I live in Alaska and didn't get my bulbs until after december, I read
that you can start bulbs in spagnum in planters before you plant them
after the frost. Will this help as the growing season can be short up
I have the same problem as you, and I'm near Homer, Alaska.
I still have 3 feet of snow on the ground.
I don't know if this will work, but it's what I'm going to try:
pot up the bulbs in potting soil; put them in the bottom of
the fridge or in the neighbor's root cellar or dig a hole in
a snowbank and bury the pots. Let the bulbs grow some roots.
(They can't freeze, but being buried in deep snow won't hurt
them. A root cellar or fridge would be *great* if you have
room in the fridge or access to a root cellar, garage,
basement or something like that.)
When the ground thaws, I'll try to carefully transplant the
bulbs into the ground.
I don't know if it'll work or not. My bulbs spent most
of the winter in the fridge, in their bags. They're in the
kitchen now, and are starting to sprout a little bit of green.
(We got tired of not having room for food. I have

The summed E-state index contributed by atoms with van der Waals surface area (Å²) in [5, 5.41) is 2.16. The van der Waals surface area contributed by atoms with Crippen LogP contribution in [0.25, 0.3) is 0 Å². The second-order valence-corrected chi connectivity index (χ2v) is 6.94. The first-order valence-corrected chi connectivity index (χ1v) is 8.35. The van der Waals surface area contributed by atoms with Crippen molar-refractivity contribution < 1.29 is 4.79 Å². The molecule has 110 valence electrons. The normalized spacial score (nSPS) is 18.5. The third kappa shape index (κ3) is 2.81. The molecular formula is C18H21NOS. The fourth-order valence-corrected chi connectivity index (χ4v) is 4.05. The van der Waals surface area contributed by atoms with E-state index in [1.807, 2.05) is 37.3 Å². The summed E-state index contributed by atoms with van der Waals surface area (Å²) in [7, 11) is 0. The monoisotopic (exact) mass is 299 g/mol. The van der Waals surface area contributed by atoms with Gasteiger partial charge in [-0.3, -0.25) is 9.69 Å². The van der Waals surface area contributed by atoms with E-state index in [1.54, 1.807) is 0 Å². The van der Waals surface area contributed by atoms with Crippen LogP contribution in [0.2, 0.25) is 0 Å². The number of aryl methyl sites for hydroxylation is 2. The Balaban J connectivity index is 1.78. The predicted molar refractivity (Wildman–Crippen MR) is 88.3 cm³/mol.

laying hens and have to store 10-12 dozen eggs/week in
the fridge, between my market days, when I sell the eggs.)
A pot of Angelique tulips that I potted up and left in the
fridge all winteris on my windowsill right now, in bloom.
Pink doubles -- really nice, especially with so much snow
still on the ground outside, but the pot of daffodils I forced
just grew leaves -- no flowers yet. (?)
Zone 3 or 4, depending on who you ask
The way to a man's heart is between the fourth and the fifth rib.
well, when I went down stairs (the "crawl space" gotta love alaska) I
found that all my tulip and related bulbs had been attacked by
something that looked like a fat brown aphid, I have lost at least half
of them and guess that the garden will be of daffodils as those seem
the only thing that survived.
I took the bulbs, shed the skins to get at the bug then sprayed them
down with neem oil. Hope it works.
P.s. it's easier to get to the heart by going under the ribcage at the
sternal notch, however you will need at least a 2 1/2" blade and "push
An "S" cut is more preferred than twisting but they both do thier job
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